[prez-uh n-tey-shuh n, pree-zen-]


Origin of presentation

1350–1400; Middle English < Late Latin praesentātiōn- (stem of praesentātiō) nomination (of a priest) to a benefice, religious dedication (of a person) by bringing him before God. See present2, -ation
Related formsnon·pres·en·ta·tion, nounself-pres·en·ta·tion, noun Unabridged Based on the Random House Unabridged Dictionary, © Random House, Inc. 2019

Examples from the Web for self-presentation

Contemporary Examples of self-presentation

  • But that self-presentation would carry more conviction if they announced from the start their intention to cooperate with police.

    The Daily Beast logo
    How to Lose Hearts and Minds

    David Frum

    May 18, 2012

Historical Examples of self-presentation

  • These things serve to clear away the awkwardness of a self-presentation.

    A Day's Ride

    Charles James Lever

  • This naove veracity of self-presentation is attainable by the slenderest talent on the most trivial occasions.

  • He never allows his opinion to come out to the damaging of the individual's own self-presentation.

    A Dish Of Orts

    George MacDonald

British Dictionary definitions for self-presentation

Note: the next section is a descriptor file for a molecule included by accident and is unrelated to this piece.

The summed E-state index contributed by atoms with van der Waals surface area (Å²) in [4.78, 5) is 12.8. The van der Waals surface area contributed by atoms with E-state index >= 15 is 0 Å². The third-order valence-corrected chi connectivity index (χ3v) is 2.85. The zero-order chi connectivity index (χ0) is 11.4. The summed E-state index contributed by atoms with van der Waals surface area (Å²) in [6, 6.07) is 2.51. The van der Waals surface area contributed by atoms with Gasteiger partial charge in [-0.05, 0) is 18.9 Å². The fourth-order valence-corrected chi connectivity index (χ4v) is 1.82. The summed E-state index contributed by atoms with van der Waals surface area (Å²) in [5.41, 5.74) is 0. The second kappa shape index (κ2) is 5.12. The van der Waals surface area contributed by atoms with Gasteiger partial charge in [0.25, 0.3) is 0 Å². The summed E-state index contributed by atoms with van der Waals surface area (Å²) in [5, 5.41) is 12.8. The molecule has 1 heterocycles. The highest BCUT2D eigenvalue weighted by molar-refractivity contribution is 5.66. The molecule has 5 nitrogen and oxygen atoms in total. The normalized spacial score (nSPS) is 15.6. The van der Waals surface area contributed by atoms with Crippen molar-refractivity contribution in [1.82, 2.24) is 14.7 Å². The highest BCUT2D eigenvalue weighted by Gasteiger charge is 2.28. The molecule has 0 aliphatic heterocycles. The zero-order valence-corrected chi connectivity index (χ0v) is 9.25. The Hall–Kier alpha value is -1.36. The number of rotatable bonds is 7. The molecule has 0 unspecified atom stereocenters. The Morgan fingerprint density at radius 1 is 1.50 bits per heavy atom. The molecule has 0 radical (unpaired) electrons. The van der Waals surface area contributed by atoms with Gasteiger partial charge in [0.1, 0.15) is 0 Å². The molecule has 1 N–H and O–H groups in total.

the act of presenting or state of being presented
the manner of presenting, esp the organization of visual details to create an overall impressionthe presentation of the project is excellent but the content poor
the method of presentinghis presentation of the facts was muddled
a verbal report presented with illustrative material, such as slides, graphs, etca presentation on the company results
  1. an offering or bestowal, as of a gift
  2. (as modifier)a presentation copy of a book
a performance or representation, as of a play
the formal introduction of a person, as into society or at court; debut
the act or right of nominating a clergyman to a benefice
med the position of a baby relative to the birth canal at the time of birth
commerce another word for presentment (def. 4)
television linking material between programmes, such as announcements, trailers, or weather reports
an archaic word for gift
philosophy a sense datum
(often capital) another name for (feast of) Candlemas
Derived Formspresentational, adjective
Collins English Dictionary - Complete & Unabridged 2012 Digital Edition © William Collins Sons & Co. Ltd. 1979, 1986 © HarperCollins Publishers 1998, 2000, 2003, 2005, 2006, 2007, 2009, 2012

Word Origin and History for self-presentation



late 14c., "act of presenting," from Old French presentacion (13c.), from Latin praesentationem (nominative praesentatio) "a placing before," noun of action from past participle stem of praesentare (see present (v.)). Meaning "that which is offered or presented" is mid-15c.; that of "a theatrical or other representation" is recorded from c.1600. Related: Presentational.

Online Etymology Dictionary, © 2010 Douglas Harper

self-presentation in Medicine


[prĕz′ən-tāshən, prē′zən-]


The act of presenting.
The position of the fetus in the uterus at the beginning of labor, described in terms of the part that emerges or is felt first.
The part of the fetal body in advance during birth.
The American Heritage® Stedman's Medical Dictionary Copyright © 2002, 2001, 1995 by Houghton Mifflin Company. Published by Houghton Mifflin Company.